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The Iron


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The Locust

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Onderstaand essay, "The Iron" van Henry Rollins, zullen de fans wel kennen, of gelezen hebben elders op het internet. Het is ook helemaal niet nieuw. Op het net vind je echter enkel verkorte versies of uittreksels. Ik heb zopas van hem een boek genaamd "The Portable Henry Rollins" gekocht met daarin o.a. de full version. Daarom, voor diegenen die het nog nooit gelezen zouden hebben... ...een klein meesterwerkje met meer rake one-liners als er hier ledensignatures zijn.

Lean back and enjoy...


The Iron

by Henry Rollins

I believe that one defines oneself by reinvention. To not be like your parents. To not be like your friends. To be yourself. To cut yourself out of stone.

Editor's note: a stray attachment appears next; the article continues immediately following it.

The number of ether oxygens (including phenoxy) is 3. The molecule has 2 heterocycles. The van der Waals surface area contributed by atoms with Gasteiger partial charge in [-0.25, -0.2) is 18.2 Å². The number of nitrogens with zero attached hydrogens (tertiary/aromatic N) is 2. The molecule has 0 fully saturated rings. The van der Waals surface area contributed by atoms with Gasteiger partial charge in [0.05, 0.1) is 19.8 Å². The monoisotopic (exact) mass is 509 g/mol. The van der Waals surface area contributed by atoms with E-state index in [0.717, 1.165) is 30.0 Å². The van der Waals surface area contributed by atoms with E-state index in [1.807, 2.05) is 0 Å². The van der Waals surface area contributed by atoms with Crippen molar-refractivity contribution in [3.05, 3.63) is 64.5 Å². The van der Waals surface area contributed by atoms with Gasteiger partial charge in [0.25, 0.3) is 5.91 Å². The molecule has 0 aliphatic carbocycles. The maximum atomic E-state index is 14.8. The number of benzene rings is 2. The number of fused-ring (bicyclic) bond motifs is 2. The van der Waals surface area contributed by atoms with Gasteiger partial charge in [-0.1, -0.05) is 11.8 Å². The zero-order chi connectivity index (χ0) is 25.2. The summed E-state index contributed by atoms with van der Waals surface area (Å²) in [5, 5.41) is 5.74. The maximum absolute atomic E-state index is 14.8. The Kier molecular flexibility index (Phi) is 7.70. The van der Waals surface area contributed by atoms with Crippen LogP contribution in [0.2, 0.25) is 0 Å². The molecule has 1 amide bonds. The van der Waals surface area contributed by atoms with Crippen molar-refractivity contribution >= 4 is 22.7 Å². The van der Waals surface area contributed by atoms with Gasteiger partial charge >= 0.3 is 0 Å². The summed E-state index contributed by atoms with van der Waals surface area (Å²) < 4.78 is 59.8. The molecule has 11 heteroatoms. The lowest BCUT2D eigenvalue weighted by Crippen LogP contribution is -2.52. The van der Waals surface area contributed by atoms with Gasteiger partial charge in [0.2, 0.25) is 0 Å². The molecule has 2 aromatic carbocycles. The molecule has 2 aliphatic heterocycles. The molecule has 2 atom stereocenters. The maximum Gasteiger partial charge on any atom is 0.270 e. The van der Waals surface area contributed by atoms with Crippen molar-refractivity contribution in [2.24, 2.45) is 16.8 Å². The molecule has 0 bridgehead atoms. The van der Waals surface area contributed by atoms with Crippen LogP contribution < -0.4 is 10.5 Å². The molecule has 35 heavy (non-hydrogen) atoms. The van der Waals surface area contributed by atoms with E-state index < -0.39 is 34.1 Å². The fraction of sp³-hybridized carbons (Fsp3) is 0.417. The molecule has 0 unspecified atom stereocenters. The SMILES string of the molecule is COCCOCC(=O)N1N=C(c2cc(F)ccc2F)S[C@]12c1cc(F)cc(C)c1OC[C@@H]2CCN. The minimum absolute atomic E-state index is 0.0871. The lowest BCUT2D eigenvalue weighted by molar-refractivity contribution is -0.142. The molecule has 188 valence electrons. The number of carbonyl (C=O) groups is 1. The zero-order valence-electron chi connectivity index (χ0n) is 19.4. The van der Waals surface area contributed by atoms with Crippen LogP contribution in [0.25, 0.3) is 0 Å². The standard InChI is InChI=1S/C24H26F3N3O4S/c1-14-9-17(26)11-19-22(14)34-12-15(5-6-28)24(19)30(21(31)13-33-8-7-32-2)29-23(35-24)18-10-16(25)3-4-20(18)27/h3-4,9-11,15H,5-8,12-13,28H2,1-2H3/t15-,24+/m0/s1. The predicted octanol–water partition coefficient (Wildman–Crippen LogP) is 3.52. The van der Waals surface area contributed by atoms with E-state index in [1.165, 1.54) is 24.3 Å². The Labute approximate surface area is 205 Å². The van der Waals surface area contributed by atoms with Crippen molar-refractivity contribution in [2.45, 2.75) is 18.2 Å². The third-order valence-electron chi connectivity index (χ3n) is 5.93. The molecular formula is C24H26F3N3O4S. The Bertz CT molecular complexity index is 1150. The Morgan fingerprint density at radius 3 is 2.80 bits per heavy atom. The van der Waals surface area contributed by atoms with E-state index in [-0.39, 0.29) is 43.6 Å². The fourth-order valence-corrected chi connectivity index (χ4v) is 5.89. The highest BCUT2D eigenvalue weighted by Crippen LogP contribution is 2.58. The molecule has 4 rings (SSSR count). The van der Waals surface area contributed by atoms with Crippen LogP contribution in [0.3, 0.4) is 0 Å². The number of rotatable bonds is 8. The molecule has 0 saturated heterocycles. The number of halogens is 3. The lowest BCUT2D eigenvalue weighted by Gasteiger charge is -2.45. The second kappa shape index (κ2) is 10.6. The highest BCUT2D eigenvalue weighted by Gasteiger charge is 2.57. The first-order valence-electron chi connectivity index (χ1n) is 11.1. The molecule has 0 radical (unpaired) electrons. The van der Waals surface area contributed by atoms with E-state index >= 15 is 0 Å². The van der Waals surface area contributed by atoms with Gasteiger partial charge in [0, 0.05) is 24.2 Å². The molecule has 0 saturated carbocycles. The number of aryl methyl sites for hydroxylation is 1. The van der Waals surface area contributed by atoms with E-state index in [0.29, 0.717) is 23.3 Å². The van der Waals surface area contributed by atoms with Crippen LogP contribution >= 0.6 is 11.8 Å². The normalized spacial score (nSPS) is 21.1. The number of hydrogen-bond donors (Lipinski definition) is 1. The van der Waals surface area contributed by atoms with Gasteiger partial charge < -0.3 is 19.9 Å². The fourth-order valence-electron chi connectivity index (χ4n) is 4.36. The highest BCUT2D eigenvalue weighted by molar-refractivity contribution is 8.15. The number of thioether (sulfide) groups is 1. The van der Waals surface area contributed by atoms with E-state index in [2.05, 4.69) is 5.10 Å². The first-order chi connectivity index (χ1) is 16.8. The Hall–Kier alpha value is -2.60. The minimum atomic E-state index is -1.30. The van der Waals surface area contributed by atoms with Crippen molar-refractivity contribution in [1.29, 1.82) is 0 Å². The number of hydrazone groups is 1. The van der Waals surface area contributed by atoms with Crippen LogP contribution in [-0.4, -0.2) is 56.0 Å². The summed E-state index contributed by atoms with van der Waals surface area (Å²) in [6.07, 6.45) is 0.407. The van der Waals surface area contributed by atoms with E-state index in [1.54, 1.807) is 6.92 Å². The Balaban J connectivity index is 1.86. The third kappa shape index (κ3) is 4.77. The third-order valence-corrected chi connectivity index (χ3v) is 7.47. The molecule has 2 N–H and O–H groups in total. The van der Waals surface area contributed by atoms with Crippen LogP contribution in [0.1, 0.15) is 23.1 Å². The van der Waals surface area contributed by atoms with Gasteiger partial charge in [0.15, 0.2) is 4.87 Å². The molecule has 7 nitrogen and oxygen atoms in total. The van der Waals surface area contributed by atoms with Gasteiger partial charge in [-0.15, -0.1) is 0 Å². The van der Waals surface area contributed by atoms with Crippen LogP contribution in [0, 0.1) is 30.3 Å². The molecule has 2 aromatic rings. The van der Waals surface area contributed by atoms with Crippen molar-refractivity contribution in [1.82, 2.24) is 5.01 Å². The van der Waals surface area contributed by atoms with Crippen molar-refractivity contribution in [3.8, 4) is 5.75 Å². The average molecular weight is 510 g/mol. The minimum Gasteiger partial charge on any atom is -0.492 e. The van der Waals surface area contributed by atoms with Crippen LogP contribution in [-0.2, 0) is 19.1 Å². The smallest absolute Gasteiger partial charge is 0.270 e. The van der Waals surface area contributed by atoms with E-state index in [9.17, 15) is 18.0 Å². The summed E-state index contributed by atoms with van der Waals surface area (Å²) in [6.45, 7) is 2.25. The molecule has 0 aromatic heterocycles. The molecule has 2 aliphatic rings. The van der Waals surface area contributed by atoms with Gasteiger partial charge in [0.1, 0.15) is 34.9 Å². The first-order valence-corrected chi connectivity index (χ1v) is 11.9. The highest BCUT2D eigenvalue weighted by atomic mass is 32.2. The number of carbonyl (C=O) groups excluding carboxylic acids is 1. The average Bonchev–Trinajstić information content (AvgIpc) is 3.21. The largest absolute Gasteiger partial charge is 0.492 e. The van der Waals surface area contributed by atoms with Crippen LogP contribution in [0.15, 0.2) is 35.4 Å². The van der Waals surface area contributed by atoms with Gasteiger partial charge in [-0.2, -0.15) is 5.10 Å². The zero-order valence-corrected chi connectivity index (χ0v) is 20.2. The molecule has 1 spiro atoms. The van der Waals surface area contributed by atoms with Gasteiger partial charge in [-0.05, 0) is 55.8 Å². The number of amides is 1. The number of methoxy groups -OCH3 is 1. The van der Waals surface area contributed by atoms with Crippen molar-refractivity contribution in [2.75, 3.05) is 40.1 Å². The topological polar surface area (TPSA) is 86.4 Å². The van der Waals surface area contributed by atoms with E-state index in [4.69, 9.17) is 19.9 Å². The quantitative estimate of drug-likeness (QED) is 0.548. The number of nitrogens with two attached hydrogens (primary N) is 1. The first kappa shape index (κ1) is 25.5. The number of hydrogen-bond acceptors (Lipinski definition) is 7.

When I was young, I had no sense of myself. I was a product of all the taunts and threats at school combined with the fear and humiliation I dealt with on a regular basis. At school I was told that I would never amount to anything. One instructor took to calling me “the garbage can” in front of the other students. I could never talk back to an instructor, so I had to sit still and take it. I started to believe them after a while. I was skinny and spastic. When others would tease me, I didn’t run home crying and wondering why. I knew very well why they antagonized me. I was that which was there to be antagonized. In sports, I was laughed at and never chosen to be on a team. I was pretty good at boxing but only because the rage that filled my every waking moment made me wild and unpredictable. I fought with a strange fury. The others thought I was crazy. I was not respected, just observed to see what I would do next.